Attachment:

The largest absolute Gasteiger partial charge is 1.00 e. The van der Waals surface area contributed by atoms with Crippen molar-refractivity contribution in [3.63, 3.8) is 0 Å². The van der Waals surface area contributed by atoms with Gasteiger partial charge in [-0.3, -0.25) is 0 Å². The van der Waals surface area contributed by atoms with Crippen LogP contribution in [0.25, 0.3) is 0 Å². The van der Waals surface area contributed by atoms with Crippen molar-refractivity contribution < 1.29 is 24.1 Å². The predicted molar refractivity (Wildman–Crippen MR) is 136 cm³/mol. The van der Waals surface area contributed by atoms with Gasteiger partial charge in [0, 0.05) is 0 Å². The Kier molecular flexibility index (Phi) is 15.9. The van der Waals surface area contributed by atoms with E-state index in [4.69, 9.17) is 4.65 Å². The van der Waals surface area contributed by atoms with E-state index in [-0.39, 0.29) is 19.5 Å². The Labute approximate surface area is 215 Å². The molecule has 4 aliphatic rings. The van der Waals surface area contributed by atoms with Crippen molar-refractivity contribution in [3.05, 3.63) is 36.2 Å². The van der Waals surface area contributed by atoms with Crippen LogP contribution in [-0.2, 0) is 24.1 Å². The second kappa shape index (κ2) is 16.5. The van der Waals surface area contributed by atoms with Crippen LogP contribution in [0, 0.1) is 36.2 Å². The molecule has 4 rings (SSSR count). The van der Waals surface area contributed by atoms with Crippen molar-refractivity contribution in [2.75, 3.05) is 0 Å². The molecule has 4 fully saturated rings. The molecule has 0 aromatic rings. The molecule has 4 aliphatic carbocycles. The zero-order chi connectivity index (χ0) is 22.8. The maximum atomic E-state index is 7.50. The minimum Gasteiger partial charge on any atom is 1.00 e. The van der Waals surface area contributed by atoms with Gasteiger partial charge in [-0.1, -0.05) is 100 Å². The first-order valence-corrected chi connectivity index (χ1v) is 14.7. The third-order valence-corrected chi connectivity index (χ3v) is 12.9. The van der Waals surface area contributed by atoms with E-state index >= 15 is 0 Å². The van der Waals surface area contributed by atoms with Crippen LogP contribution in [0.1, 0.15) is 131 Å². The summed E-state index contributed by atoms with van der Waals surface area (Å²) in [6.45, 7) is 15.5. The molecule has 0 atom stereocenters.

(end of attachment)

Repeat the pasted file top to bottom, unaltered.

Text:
The largest absolute Gasteiger partial charge is 1.00 e. The van der Waals surface area contributed by atoms with Crippen molar-refractivity contribution in [3.63, 3.8) is 0 Å². The van der Waals surface area contributed by atoms with Gasteiger partial charge in [-0.3, -0.25) is 0 Å². The van der Waals surface area contributed by atoms with Crippen LogP contribution in [0.25, 0.3) is 0 Å². The van der Waals surface area contributed by atoms with Crippen molar-refractivity contribution < 1.29 is 24.1 Å². The predicted molar refractivity (Wildman–Crippen MR) is 136 cm³/mol. The van der Waals surface area contributed by atoms with Gasteiger partial charge in [0, 0.05) is 0 Å². The Kier molecular flexibility index (Phi) is 15.9. The van der Waals surface area contributed by atoms with E-state index in [4.69, 9.17) is 4.65 Å². The van der Waals surface area contributed by atoms with E-state index in [-0.39, 0.29) is 19.5 Å². The Labute approximate surface area is 215 Å². The molecule has 4 aliphatic rings. The van der Waals surface area contributed by atoms with Crippen molar-refractivity contribution in [3.05, 3.63) is 36.2 Å². The van der Waals surface area contributed by atoms with Crippen LogP contribution in [-0.2, 0) is 24.1 Å². The second kappa shape index (κ2) is 16.5. The van der Waals surface area contributed by atoms with Crippen LogP contribution in [0, 0.1) is 36.2 Å². The molecule has 4 rings (SSSR count). The van der Waals surface area contributed by atoms with Crippen molar-refractivity contribution in [2.75, 3.05) is 0 Å². The molecule has 4 fully saturated rings. The molecule has 0 aromatic rings. The molecule has 4 aliphatic carbocycles. The zero-order chi connectivity index (χ0) is 22.8. The maximum atomic E-state index is 7.50. The minimum Gasteiger partial charge on any atom is 1.00 e. The van der Waals surface area contributed by atoms with Gasteiger partial charge in [-0.1, -0.05) is 100 Å². The first-order valence-corrected chi connectivity index (χ1v) is 14.7. The third-order valence-corrected chi connectivity index (χ3v) is 12.9. The van der Waals surface area contributed by atoms with E-state index >= 15 is 0 Å². The van der Waals surface area contributed by atoms with Crippen LogP contribution in [0.1, 0.15) is 131 Å². The summed E-state index contributed by atoms with van der Waals surface area (Å²) in [6.45, 7) is 15.5. The molecule has 0 atom stereocenters.